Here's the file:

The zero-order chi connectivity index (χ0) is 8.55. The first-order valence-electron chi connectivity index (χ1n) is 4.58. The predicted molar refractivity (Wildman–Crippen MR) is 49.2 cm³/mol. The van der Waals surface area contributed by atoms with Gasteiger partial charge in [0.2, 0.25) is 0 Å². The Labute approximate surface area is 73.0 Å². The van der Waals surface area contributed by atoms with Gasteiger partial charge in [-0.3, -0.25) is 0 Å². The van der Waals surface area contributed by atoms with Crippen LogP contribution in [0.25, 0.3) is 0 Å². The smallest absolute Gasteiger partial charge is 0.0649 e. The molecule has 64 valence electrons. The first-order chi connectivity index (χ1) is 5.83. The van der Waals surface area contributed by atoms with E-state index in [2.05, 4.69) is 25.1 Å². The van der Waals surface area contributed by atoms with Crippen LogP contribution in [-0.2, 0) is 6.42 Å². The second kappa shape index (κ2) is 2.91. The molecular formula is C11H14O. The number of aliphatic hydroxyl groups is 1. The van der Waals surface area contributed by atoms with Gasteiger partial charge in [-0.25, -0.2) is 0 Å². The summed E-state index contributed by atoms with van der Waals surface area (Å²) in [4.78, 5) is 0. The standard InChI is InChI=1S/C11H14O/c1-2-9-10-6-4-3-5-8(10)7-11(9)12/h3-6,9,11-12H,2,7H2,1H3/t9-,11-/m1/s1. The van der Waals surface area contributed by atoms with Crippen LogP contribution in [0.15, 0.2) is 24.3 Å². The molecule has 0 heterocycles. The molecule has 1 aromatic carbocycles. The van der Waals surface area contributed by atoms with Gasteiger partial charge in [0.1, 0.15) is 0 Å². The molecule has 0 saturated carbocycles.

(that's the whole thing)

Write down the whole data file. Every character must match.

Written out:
The zero-order chi connectivity index (χ0) is 8.55. The first-order valence-electron chi connectivity index (χ1n) is 4.58. The predicted molar refractivity (Wildman–Crippen MR) is 49.2 cm³/mol. The van der Waals surface area contributed by atoms with Gasteiger partial charge in [0.2, 0.25) is 0 Å². The Labute approximate surface area is 73.0 Å². The van der Waals surface area contributed by atoms with Gasteiger partial charge in [-0.3, -0.25) is 0 Å². The van der Waals surface area contributed by atoms with Crippen LogP contribution in [0.25, 0.3) is 0 Å². The smallest absolute Gasteiger partial charge is 0.0649 e. The molecule has 64 valence electrons. The first-order chi connectivity index (χ1) is 5.83. The van der Waals surface area contributed by atoms with E-state index in [2.05, 4.69) is 25.1 Å². The van der Waals surface area contributed by atoms with Crippen LogP contribution in [-0.2, 0) is 6.42 Å². The second kappa shape index (κ2) is 2.91. The molecular formula is C11H14O. The number of aliphatic hydroxyl groups is 1. The van der Waals surface area contributed by atoms with Gasteiger partial charge in [-0.25, -0.2) is 0 Å². The summed E-state index contributed by atoms with van der Waals surface area (Å²) in [4.78, 5) is 0. The standard InChI is InChI=1S/C11H14O/c1-2-9-10-6-4-3-5-8(10)7-11(9)12/h3-6,9,11-12H,2,7H2,1H3/t9-,11-/m1/s1. The van der Waals surface area contributed by atoms with Crippen LogP contribution in [0.15, 0.2) is 24.3 Å². The molecule has 0 heterocycles. The molecule has 1 aromatic carbocycles. The van der Waals surface area contributed by atoms with Gasteiger partial charge in [0.1, 0.15) is 0 Å². The molecule has 0 saturated carbocycles.